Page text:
After five years, NASA's Mars 2020 rover mission has a landing site penciled in. From a list of 60 candidate sites, the space agency has chosen Jezero Crater as the touchdown point for the nuclear-powered unmanned explorer designed to seek out places where life might once have existed and collect soil and rock samples for return to Earth via a future mission.
Located in the Syrtis Major region on the western edge of Isidis Planitia at 18.855°N latitude and 77.519°E longitude, Jezero Crater is 49 km (30.4 mi) in diameter and contains a fan delta rich in clays dating back 3.6 billion years when the Red Planet had abundant water. According to NASA, its varied geology with at least five different types of rocks that include clays and carbonates could help scientists to not only answer the question about whether life ever existed on Mars, but also about the planet's evolution.
The problem is that though Jezero Crater is desirable from a scientific point of view, from an engineering point of view it's less than optimal. The area is marked by a river delta, many small craters, cliffs, as well as scattered rocks and boulders. None of these are very friendly to landing a spacecraft.
According to NASA, this presents many challenges to the teams tasked with bringing the Mars 2020 lander down safely, but advances since the Curiosity rover landed in 2012 allows the space agency to operate in landing zones that are half the size. The biggest advance has been the development of Terrain Relative Navigation (TRN) that will provide the "sky crane" carrying the lander the ability to steer itself to avoid landing hazards. However, this still requires further analysis that will continue into late 2019 to find the precise site for the landing.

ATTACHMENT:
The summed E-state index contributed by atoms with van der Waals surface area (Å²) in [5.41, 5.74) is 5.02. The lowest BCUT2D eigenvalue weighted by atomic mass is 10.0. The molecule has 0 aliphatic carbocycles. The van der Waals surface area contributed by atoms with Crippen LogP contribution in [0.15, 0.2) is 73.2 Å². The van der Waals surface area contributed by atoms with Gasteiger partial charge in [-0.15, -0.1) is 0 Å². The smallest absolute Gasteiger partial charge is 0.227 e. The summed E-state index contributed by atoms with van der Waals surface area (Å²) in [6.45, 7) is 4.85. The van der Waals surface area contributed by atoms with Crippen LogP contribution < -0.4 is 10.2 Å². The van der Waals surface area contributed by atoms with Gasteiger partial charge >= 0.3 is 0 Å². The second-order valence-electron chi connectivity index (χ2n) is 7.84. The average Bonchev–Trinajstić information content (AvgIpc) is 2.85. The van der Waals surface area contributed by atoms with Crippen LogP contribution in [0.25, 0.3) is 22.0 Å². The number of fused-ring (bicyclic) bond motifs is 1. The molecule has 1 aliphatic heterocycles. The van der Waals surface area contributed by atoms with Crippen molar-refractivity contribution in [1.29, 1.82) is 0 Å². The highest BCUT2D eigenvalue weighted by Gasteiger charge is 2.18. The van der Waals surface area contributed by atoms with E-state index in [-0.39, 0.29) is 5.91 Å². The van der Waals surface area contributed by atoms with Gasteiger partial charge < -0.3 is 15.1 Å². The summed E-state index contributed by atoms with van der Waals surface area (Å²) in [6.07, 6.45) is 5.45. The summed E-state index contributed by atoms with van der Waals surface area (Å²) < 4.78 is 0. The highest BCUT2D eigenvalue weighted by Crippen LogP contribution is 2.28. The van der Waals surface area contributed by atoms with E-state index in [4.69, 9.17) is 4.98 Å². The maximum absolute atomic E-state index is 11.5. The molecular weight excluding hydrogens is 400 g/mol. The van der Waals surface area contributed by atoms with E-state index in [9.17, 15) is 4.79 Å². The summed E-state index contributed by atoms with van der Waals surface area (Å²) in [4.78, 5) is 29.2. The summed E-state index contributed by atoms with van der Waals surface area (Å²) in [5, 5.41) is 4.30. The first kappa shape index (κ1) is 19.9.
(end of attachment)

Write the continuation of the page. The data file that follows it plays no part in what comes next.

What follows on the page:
"Nothing has been more difficult in robotic planetary exploration than landing on Mars," says Thomas Zurbuchen, associate administrator for NASA's Science Mission Directorate. "The Mars 2020 engineering team has done a tremendous amount of work to prepare us for this decision. The team will continue their work to truly understand the TRN system and the risks involved, and we will review the findings independently to reassure we have maximized our chances for success."
NASA says that there are still many decisions to be made before Mars 2020 launches in July 2020, but the selection of the landing site will help scientists to focus their plans for exploring Jezero Crater and for collecting samples.
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